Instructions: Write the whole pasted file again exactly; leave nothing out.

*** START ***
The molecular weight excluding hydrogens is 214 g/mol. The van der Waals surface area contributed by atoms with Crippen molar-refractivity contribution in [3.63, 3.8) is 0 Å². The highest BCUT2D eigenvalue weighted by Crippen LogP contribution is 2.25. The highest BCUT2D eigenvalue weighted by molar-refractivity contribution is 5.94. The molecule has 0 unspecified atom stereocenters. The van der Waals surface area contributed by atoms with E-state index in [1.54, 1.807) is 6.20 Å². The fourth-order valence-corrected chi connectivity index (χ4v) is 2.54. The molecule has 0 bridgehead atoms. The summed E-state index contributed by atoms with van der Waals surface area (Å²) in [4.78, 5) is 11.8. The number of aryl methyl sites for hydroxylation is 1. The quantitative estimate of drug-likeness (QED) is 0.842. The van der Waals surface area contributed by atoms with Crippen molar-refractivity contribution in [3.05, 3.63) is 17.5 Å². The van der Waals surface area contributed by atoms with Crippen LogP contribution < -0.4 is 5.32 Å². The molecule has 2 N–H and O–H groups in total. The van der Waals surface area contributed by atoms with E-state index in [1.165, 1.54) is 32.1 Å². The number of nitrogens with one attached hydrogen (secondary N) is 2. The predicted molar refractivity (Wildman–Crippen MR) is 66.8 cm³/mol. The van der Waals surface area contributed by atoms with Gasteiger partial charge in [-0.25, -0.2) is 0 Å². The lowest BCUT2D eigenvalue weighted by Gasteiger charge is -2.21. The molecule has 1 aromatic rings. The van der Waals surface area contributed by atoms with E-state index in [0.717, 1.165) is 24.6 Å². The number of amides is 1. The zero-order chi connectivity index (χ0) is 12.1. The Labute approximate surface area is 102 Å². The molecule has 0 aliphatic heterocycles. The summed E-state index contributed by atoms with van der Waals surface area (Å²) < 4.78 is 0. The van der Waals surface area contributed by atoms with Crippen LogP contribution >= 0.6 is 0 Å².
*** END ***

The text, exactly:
The molecular weight excluding hydrogens is 214 g/mol. The van der Waals surface area contributed by atoms with Crippen molar-refractivity contribution in [3.63, 3.8) is 0 Å². The highest BCUT2D eigenvalue weighted by Crippen LogP contribution is 2.25. The highest BCUT2D eigenvalue weighted by molar-refractivity contribution is 5.94. The molecule has 0 unspecified atom stereocenters. The van der Waals surface area contributed by atoms with E-state index in [1.54, 1.807) is 6.20 Å². The fourth-order valence-corrected chi connectivity index (χ4v) is 2.54. The molecule has 0 bridgehead atoms. The summed E-state index contributed by atoms with van der Waals surface area (Å²) in [4.78, 5) is 11.8. The number of aryl methyl sites for hydroxylation is 1. The quantitative estimate of drug-likeness (QED) is 0.842. The van der Waals surface area contributed by atoms with Crippen molar-refractivity contribution in [3.05, 3.63) is 17.5 Å². The van der Waals surface area contributed by atoms with Crippen LogP contribution < -0.4 is 5.32 Å². The molecule has 2 N–H and O–H groups in total. The van der Waals surface area contributed by atoms with E-state index in [1.165, 1.54) is 32.1 Å². The number of nitrogens with one attached hydrogen (secondary N) is 2. The predicted molar refractivity (Wildman–Crippen MR) is 66.8 cm³/mol. The van der Waals surface area contributed by atoms with Gasteiger partial charge in [-0.25, -0.2) is 0 Å². The lowest BCUT2D eigenvalue weighted by Gasteiger charge is -2.21. The molecule has 1 aromatic rings. The van der Waals surface area contributed by atoms with E-state index in [0.717, 1.165) is 24.6 Å². The number of amides is 1. The zero-order chi connectivity index (χ0) is 12.1. The Labute approximate surface area is 102 Å². The molecule has 0 aliphatic heterocycles. The summed E-state index contributed by atoms with van der Waals surface area (Å²) < 4.78 is 0. The van der Waals surface area contributed by atoms with Crippen LogP contribution >= 0.6 is 0 Å².